Perhaps the best definition of a video essay comes from FilmScalpel:
“In general, the video essay can be described as the concise, free-form audiovisual equivalent of the written essay. Concise because most video essays don’t run longer than a handful of minutes. Very long video essays are the exception to the rule that on the internet (the natural habitat of the video essay) shorter is better. Free-form because the format and rhetorical strategies can differ wildly from one video essay to the next.”
Basically, this means that a video essay is an essay that utilises visuals to enhance the point that the essayist is making.
While there are no specific rules that a video essay must follow, as the genre becomes more common and respected online, it appears that there are some conventions that most of the prominent video essayists are following.
As Simon Owens points out, most video essays incorporate the voiceover of the person who has written and created the essay, as they speak over the top of “a series of still images, animations, and video clips.” Most of these essays “involve some sort of cultural criticism, and many of the most popular within the genre focus on film.”
What is most important to remember as a student is that video essays allow you to show the audience things that can’t be shown to them in a traditional essay. Your aim should be to use visuals to enhance the story that you are telling or the argument that are making. Indeed, there might be things that you don’t need to say because you allow the images to say them for you.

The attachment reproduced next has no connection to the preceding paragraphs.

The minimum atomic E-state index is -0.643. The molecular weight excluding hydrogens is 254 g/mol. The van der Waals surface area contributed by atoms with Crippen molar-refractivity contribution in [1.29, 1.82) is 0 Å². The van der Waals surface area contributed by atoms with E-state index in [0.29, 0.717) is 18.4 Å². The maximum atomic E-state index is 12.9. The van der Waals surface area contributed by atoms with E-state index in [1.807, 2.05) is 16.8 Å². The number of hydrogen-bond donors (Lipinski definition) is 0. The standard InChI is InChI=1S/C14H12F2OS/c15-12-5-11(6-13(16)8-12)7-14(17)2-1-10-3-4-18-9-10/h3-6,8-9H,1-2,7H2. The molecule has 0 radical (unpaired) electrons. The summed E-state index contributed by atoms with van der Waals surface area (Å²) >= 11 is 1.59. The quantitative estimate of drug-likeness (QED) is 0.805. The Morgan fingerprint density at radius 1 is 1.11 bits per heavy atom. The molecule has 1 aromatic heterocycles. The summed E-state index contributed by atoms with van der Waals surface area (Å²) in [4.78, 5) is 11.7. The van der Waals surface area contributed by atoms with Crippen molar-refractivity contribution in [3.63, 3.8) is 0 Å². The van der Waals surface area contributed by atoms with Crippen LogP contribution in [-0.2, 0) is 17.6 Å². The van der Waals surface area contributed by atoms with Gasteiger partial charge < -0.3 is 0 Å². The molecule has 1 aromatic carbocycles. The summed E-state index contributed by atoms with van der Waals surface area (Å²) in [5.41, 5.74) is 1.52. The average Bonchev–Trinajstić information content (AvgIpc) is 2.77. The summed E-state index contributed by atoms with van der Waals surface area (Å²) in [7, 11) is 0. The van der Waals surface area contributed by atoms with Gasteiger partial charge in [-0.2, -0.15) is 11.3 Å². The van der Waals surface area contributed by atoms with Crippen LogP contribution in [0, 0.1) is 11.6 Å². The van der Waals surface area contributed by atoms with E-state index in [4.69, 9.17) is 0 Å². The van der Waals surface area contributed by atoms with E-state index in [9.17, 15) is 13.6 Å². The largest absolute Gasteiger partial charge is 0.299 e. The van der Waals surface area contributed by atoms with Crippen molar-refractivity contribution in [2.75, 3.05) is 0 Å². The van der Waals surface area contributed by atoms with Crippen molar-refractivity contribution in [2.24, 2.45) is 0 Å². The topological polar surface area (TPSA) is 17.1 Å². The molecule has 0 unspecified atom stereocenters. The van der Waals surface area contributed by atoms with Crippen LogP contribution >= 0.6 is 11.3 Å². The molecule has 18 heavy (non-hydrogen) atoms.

Let’s look at some examples:
A video essay can predominantly be a piece-to-camera, supported by examples from other places such as Carla Dauden’s argument that Brazil should not host or attend the 2016 World Cup.
Or a video essay can use an entirely different range of techniques, such as a voiceover, quotes from referenced articles, graphics, and interviews with experts. Vox uses all of these in their essay entitled “This is your brain on terrorism”:
Interestingly, the above two examples also show that there is no restriction on the kind of language you choose to use in a video essay. Carla Dauden speaks in the first person – “No, I’m not going to the World Cup” – while Vox’s video opens with a range of questions in the second person, starting with “What will you do the next time you hear there’s been a major terrorist attack?”
Meanwhile, most video essays that are film criticism or analysis will have brief moments of speaking in the first person, but will for the most part be spoken in the third person:
Once you are confident you understand what a video essay is, you can head to the next page on OpeningClass to start thinking about how you will best plan your video essay.